Insider’s Guide to Buying Diamonds

10 June 2020
Insider’s Guide to Buying Diamonds
Part 1A: Clarity

Diamond jewellery will always hold sentimental value however, finding a diamond worth this value and its price is no easy feat. Today, it seems that every article, blog and website has everything and anything you need to know about diamonds, but why is this vast amount of information often conflicting? As with everything on the internet, examine the source. A lot of these blogs are written by novices who haven’t even been heard of in our industry!

As a supplier who has been curating investment-grade diamonds for over forty years, we want to clear up all the misinformation out there and write a comprehensive guide to help even the most clueless buyers navigate the 4Cs to their advantage. Part 1 of this series aims to take an in-depth look at clarity and the most common mistakes made.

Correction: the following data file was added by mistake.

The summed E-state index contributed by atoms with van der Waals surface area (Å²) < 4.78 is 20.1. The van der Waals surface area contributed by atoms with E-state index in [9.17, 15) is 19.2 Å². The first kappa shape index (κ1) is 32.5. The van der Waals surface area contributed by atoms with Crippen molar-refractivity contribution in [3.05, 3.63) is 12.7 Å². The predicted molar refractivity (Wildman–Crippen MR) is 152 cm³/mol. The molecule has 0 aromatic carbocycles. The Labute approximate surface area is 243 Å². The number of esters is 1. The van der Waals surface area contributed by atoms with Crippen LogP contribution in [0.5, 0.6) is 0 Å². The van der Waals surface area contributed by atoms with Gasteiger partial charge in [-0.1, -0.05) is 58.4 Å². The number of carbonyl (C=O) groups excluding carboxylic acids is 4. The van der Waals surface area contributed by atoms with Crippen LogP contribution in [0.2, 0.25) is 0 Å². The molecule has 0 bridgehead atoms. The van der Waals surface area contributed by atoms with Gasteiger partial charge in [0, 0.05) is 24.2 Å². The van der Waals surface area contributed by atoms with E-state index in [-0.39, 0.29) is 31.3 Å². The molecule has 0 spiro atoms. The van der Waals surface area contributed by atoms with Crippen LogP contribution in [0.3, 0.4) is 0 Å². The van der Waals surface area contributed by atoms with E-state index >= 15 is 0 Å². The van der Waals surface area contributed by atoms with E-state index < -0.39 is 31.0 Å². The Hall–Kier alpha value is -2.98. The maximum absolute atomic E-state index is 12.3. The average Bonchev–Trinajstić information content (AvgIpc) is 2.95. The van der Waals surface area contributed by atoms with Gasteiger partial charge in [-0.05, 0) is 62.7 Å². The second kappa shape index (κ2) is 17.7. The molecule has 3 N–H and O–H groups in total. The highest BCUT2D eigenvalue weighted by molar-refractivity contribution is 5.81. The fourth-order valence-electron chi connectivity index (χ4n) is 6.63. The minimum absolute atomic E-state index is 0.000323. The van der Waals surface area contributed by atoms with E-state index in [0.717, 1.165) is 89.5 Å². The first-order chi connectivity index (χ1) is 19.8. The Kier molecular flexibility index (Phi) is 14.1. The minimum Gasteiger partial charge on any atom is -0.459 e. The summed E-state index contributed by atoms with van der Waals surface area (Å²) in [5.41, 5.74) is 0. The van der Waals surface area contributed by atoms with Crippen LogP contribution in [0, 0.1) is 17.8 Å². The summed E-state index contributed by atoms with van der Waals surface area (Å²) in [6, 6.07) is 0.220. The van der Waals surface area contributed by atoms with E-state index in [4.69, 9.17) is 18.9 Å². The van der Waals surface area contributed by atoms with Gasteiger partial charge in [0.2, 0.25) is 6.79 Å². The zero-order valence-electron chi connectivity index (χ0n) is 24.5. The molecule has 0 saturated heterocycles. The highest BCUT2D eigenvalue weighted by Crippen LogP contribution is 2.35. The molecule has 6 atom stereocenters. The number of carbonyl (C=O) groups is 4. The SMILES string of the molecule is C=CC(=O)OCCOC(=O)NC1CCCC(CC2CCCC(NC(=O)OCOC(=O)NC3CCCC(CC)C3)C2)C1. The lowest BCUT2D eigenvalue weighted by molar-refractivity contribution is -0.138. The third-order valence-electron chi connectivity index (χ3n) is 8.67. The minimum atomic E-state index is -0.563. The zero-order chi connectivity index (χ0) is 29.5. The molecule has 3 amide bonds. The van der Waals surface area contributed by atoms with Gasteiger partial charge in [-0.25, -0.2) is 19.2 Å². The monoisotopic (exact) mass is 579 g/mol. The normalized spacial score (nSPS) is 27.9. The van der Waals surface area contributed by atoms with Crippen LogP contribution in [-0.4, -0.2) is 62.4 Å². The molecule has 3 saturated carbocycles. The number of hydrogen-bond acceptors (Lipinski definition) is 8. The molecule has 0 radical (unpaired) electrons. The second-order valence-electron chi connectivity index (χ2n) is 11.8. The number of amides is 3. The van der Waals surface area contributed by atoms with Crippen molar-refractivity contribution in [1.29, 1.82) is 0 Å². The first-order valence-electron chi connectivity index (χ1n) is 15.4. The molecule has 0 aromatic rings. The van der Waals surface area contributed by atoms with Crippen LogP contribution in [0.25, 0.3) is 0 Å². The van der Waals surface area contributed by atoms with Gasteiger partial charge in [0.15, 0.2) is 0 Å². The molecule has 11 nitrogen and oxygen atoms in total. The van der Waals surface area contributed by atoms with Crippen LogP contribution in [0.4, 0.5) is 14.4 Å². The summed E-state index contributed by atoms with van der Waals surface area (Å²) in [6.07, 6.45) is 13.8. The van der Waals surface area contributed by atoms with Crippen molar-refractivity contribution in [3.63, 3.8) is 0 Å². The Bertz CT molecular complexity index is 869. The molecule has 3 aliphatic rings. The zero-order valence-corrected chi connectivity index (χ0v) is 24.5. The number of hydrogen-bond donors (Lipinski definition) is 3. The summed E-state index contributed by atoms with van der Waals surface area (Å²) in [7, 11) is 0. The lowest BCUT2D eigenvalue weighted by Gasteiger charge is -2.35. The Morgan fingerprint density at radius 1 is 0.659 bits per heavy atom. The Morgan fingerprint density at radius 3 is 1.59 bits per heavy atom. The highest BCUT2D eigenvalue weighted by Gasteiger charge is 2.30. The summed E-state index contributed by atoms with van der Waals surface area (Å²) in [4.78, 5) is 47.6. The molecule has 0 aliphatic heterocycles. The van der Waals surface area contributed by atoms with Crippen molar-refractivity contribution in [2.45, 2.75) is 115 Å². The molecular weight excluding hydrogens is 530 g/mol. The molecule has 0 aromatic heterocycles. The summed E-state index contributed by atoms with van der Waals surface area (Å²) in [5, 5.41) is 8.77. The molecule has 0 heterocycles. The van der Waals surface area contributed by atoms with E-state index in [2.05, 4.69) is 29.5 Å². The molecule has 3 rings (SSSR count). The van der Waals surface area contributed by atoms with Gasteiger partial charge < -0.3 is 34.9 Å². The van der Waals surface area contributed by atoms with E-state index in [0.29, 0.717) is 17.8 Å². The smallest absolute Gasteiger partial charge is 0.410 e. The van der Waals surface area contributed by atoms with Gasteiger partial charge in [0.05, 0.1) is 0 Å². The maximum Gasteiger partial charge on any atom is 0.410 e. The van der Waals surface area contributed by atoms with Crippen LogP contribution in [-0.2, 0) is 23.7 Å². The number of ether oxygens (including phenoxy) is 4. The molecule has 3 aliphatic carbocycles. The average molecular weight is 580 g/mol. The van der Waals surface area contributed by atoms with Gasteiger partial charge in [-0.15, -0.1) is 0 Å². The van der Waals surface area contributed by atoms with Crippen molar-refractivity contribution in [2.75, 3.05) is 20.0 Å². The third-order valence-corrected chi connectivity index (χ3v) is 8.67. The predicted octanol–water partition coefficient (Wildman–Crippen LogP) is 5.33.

Strategy 1: Compare ‘the Specs’

Firstly, recognise that every clarity grade is a range, not an absolute value. The clarity of diamond can often vary significantly within grades. In practical terms, this means that not all diamonds awarded with the same grade are comparable.

The first step to being a smart buyer is to go beyond the grade. To accurately compare diamonds, compare the characteristics, not just the grade. Listed below is what to look for in each grade.

Flawless: Expect nothing less than perfection. There should be no blemishes or inclusions anywhere.

Internally Flawless:
There should be absolutely no inclusions within the diamond but blemishes can be minimally present.

There should be no inclusions except for the rare pinpoint or single inclusion.